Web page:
These efforts must be supported by policies designed to support women. Women have unique knowledge and specialized skills that can produce effective and sustainable solutions to climate change. Women often also have local knowledge and leadership positions that are invaluable to effective and sustainable climate policy and planning, particularly around the management of resources and agricultural planning and practices. The sidelining of women in critical climate decision-making processes and policies in the halls of power, from the local to the global level, results in decisions that often ignore challenges specifically faced by women and entrenches inequalities further.
Policies that seek to break down these inequalities, including greater credit access or small financing sources for women, would be one step in the right direction. When local farmers have access to climate information, land, education, extension services, technology, inputs, credit, and finance, they will be able to engage in adaptive practices. This policy will increase the ability of communities and households to better understand climate change risks and vulnerabilities. Women will be able to make informed decisions, such as selecting drought-resilient crops. They will be empowered to discuss and analyze threats and opportunities, use innovative, farmer-led, community-based, and gender-sensitive approaches including traditional and indigenous knowledge for capacity-building and growing more food. If given enhanced access to tools, resources, and opportunities to take part in decision making, local women farmers could play a vital role in the promotion of climate-resilient practices in agriculture.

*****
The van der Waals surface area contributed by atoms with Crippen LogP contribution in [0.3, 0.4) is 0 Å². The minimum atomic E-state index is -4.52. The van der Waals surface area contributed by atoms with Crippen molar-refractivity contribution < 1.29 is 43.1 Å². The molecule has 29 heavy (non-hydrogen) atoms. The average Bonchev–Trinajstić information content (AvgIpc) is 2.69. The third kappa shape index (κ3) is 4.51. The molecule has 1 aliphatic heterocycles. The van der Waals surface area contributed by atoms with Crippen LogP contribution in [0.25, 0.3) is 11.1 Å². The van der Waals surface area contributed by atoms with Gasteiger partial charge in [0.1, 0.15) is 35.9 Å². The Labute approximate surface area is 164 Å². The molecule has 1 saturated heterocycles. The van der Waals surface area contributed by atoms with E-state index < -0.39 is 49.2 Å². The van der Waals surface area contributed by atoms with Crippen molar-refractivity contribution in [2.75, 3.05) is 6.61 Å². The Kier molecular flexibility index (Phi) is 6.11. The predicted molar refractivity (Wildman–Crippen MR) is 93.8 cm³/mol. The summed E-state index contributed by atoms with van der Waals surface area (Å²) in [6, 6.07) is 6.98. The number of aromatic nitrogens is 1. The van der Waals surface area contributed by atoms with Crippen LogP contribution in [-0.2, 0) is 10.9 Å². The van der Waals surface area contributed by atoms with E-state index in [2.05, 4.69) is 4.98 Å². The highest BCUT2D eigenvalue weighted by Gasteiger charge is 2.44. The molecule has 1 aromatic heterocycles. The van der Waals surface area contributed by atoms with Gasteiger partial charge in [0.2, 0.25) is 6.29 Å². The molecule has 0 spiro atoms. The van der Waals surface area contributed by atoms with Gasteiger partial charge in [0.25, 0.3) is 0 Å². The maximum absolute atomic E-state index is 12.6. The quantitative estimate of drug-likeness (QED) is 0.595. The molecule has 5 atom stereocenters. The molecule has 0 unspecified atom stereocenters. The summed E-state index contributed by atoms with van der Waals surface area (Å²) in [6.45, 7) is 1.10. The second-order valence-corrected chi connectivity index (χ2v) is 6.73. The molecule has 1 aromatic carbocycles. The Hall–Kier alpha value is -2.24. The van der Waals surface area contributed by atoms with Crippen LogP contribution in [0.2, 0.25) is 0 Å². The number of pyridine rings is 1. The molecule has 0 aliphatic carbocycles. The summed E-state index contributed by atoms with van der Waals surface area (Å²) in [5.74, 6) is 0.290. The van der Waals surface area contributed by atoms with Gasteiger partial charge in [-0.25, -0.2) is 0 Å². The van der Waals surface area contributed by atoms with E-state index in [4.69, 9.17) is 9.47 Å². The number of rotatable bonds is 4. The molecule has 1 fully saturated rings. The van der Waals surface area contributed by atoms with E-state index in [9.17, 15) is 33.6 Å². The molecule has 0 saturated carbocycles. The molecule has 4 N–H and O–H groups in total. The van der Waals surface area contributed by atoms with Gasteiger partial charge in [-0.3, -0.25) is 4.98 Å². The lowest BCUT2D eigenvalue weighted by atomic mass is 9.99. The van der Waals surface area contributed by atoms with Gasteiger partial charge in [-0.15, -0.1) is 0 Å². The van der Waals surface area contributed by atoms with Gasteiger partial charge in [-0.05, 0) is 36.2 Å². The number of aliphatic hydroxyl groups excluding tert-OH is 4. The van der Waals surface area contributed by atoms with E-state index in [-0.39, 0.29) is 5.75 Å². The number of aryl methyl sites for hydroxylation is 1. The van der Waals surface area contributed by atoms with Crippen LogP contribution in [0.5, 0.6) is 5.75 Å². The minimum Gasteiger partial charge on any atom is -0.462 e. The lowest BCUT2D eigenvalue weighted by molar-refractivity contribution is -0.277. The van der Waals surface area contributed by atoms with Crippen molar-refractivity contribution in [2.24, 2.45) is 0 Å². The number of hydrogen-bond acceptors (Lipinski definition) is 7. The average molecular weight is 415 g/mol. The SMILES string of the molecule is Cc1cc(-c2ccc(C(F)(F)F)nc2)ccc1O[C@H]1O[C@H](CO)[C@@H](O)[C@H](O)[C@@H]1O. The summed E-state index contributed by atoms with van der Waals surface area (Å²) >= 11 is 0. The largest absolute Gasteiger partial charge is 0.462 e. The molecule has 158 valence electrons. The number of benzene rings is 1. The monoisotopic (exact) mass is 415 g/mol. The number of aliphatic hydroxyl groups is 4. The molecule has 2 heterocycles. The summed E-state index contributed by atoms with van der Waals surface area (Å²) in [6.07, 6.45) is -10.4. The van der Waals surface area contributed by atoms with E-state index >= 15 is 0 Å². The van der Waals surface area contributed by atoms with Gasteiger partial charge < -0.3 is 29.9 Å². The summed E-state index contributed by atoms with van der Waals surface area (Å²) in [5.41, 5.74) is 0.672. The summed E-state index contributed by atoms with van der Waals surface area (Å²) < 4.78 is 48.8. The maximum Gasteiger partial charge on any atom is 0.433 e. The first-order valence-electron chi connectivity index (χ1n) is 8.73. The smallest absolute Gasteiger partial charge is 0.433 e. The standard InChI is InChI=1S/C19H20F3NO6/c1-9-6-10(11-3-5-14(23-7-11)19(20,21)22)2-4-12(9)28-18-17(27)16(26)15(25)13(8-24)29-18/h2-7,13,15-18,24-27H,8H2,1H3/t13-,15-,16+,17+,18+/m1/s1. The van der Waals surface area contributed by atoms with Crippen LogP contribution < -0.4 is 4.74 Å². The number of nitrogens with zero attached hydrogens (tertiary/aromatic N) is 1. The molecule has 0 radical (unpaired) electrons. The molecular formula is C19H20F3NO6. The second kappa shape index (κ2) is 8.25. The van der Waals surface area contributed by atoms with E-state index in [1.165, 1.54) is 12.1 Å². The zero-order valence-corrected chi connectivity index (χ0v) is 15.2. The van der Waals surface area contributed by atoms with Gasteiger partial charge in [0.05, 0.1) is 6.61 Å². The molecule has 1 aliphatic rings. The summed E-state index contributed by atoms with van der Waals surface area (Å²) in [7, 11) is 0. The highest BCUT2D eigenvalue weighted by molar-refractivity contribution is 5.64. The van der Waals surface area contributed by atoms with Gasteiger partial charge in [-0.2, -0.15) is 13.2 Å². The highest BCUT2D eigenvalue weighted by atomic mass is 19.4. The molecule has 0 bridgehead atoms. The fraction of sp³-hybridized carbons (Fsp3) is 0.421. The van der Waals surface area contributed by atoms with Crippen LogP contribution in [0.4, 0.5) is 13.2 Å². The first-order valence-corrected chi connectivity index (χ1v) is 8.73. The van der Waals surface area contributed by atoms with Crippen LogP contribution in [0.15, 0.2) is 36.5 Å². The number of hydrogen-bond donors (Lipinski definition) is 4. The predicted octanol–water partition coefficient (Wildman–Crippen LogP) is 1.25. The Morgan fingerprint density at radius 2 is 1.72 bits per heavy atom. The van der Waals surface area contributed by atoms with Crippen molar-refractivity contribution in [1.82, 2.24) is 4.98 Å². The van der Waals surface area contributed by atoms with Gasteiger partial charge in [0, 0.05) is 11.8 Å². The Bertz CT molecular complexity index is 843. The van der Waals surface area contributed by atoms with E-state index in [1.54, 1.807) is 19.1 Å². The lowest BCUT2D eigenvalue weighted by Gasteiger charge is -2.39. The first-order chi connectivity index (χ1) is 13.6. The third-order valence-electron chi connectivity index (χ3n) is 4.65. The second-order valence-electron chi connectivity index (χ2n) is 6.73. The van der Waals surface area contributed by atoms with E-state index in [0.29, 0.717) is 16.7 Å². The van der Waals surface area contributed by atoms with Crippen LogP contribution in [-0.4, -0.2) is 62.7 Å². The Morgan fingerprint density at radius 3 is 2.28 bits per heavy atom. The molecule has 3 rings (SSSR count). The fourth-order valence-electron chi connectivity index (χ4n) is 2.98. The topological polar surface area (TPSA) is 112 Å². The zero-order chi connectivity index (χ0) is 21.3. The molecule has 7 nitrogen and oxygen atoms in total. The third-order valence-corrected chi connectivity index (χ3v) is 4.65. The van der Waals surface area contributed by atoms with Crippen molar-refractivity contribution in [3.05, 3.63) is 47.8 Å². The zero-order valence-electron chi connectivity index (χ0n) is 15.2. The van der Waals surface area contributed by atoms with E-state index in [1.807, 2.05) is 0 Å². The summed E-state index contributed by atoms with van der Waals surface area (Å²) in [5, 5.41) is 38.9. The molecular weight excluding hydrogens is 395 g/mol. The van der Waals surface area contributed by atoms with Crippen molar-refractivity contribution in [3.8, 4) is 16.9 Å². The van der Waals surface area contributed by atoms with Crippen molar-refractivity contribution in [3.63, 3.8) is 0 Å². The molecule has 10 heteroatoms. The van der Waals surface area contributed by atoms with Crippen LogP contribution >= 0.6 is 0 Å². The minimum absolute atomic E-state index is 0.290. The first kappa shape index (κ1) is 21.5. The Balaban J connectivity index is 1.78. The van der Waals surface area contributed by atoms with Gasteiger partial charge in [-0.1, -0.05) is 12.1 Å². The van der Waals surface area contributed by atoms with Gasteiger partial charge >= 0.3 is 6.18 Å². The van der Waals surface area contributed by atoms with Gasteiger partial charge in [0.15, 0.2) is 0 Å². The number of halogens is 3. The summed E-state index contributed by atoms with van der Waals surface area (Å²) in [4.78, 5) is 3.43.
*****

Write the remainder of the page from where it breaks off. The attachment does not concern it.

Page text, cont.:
In addition, there is a growing consensus that development policies must seriously contend with women’s unvalued or undervalued contributions to the economy to successfully alleviate their disproportionate poverty. As farming activity in South Africa is on the edge of survival, economic empowerment for women and small scale farmers is fundamental. Partnerships must be created with financial institutions and other non-bank partners to inform the development of Small and Medium Enterprises (SME’s) and loan products (funding small, medium-sized enterprises) specifically geared towards the needs of women-owned SMEs. South Africa must design unique programmes for women’s economic empowerment with a core focus on intersectionality, leadership, and the status of women in their different communities.
There is also a need to address gender equality and harmful forms of masculinities from a life-cycle approach, involving parents, community members, and institutions including educational, religious, government, and commercial business organizations. South African society must encourage men to take leadership in addressing levels of political violence against women and promote inclusive education that does not perpetuate gender roles, but instead has an encompassing curriculum which will expose boys and girls to basic human rights.